WIGHT LIVING IN 1754, the chief officer of a sub-Arctic trading outpost in the north of Canada asked for a volunteer for a dangerous diplomatic mission.
A 30-year-old IW labourer, Anthony Henday, stepped forward into history. Over the next two years, Henday became the first European to explore north-western North America to within sight of the Rocky Mountains. He is now regarded as one of the founders of modern Canada.
The baptism of an Anthony Henday is recorded at Shorwell Church in 1725. We know from later accounts that in 1748 he was condemned as a smuggler and declared an "outlaw".
Two years later, Henday was employed by the Hudson Bay Company as a fishing-net maker. All these facts suggest he came from a family of Island longshoremen.
The Hudsons Bay Company had been created by Royal Charter in 1670 as a monopoly on the lucrative fur trade of western Arctic North America. Henday was posted to the trading factory at York.
In the early 1750s, it seemed the French were winning a continental competition with Britain to control eastern North America. In the 1740s and 1750s the French expanded their trading colonisation into the region south west of York, which was claimed by the company.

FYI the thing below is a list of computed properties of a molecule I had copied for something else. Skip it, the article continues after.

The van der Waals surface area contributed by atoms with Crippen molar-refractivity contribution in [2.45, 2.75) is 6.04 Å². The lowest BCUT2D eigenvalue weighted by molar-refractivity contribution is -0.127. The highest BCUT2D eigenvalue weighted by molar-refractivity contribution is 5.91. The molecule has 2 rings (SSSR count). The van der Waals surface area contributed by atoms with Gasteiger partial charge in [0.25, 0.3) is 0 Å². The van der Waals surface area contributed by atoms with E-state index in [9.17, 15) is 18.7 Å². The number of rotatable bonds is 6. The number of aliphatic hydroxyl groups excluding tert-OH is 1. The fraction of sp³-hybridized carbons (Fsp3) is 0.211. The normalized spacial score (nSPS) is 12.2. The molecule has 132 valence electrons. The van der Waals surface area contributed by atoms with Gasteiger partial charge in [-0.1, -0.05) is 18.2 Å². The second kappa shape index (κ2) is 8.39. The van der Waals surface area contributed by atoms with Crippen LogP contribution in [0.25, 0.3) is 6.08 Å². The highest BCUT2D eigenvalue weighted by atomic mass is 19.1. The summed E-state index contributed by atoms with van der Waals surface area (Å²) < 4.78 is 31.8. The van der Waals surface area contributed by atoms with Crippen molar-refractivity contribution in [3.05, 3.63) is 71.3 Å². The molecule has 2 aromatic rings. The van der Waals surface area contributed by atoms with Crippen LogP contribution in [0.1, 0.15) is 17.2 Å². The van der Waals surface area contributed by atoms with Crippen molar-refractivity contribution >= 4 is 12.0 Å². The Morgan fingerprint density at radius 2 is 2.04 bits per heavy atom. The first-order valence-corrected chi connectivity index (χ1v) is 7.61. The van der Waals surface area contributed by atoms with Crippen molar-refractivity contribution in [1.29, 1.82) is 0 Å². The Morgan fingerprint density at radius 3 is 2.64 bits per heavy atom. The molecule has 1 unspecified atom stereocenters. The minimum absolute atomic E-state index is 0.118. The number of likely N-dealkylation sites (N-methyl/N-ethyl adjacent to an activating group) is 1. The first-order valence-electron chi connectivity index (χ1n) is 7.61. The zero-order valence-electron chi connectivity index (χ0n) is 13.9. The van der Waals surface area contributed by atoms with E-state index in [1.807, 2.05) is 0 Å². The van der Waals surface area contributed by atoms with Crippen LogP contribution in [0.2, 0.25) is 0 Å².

James Isham, the chief officer at York, instructed Henday to invite the Archithinues tribe to send furs to Fort York in return for trade goods. Isham had only the vaguest idea of who the Archithinues were.
On June 26, 1754, Henday set off with a returning trading party of Cree Native Americans.
For the first few weeks, the Cree party travelled by canoe through lakes and up the rivers of modern Manitoba. They passed through the western French trading outposts into lands not yet visited by Europeans.
In August, the trading party met up with their women and families and continued their trek, partly overland and in part by river through modern Saskatchewan. Henday formed an important relationship with a Cree woman who could gather native food, cook and help him with the translation of the various languages they encountered.
On September 6, in modern Alberta, the party met with Eagle Indians.